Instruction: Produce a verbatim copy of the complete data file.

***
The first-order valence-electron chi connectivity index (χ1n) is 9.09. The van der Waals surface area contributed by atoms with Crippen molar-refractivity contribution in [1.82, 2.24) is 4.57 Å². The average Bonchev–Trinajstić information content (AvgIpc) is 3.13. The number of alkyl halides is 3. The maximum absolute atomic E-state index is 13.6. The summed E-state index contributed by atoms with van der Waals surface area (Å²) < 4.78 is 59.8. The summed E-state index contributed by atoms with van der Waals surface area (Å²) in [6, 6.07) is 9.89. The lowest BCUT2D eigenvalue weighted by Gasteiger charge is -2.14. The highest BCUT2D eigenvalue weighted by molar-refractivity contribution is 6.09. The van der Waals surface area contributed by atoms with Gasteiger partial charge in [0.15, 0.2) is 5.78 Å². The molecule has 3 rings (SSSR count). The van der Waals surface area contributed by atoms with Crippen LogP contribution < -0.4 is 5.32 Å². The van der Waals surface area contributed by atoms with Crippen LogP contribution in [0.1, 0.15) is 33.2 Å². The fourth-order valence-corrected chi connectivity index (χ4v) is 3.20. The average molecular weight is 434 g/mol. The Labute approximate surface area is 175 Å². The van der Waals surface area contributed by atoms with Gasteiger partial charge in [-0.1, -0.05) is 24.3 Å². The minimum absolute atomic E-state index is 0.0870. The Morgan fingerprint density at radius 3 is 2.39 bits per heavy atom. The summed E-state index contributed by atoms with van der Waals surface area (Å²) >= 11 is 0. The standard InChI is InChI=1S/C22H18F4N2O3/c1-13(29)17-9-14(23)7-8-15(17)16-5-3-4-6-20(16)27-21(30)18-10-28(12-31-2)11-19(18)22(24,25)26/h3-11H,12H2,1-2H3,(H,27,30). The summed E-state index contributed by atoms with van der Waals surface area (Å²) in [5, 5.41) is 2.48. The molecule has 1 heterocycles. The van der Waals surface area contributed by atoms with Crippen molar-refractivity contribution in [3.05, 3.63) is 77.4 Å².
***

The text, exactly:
The first-order valence-electron chi connectivity index (χ1n) is 9.09. The van der Waals surface area contributed by atoms with Crippen molar-refractivity contribution in [1.82, 2.24) is 4.57 Å². The average Bonchev–Trinajstić information content (AvgIpc) is 3.13. The number of alkyl halides is 3. The maximum absolute atomic E-state index is 13.6. The summed E-state index contributed by atoms with van der Waals surface area (Å²) < 4.78 is 59.8. The summed E-state index contributed by atoms with van der Waals surface area (Å²) in [6, 6.07) is 9.89. The lowest BCUT2D eigenvalue weighted by Gasteiger charge is -2.14. The highest BCUT2D eigenvalue weighted by molar-refractivity contribution is 6.09. The van der Waals surface area contributed by atoms with Gasteiger partial charge in [0.15, 0.2) is 5.78 Å². The molecule has 3 rings (SSSR count). The van der Waals surface area contributed by atoms with Crippen LogP contribution < -0.4 is 5.32 Å². The van der Waals surface area contributed by atoms with Crippen LogP contribution in [0.1, 0.15) is 33.2 Å². The fourth-order valence-corrected chi connectivity index (χ4v) is 3.20. The average molecular weight is 434 g/mol. The Labute approximate surface area is 175 Å². The van der Waals surface area contributed by atoms with Gasteiger partial charge in [-0.1, -0.05) is 24.3 Å². The minimum absolute atomic E-state index is 0.0870. The Morgan fingerprint density at radius 3 is 2.39 bits per heavy atom. The summed E-state index contributed by atoms with van der Waals surface area (Å²) >= 11 is 0. The standard InChI is InChI=1S/C22H18F4N2O3/c1-13(29)17-9-14(23)7-8-15(17)16-5-3-4-6-20(16)27-21(30)18-10-28(12-31-2)11-19(18)22(24,25)26/h3-11H,12H2,1-2H3,(H,27,30). The summed E-state index contributed by atoms with van der Waals surface area (Å²) in [5, 5.41) is 2.48. The molecule has 1 heterocycles. The van der Waals surface area contributed by atoms with Crippen molar-refractivity contribution in [3.05, 3.63) is 77.4 Å².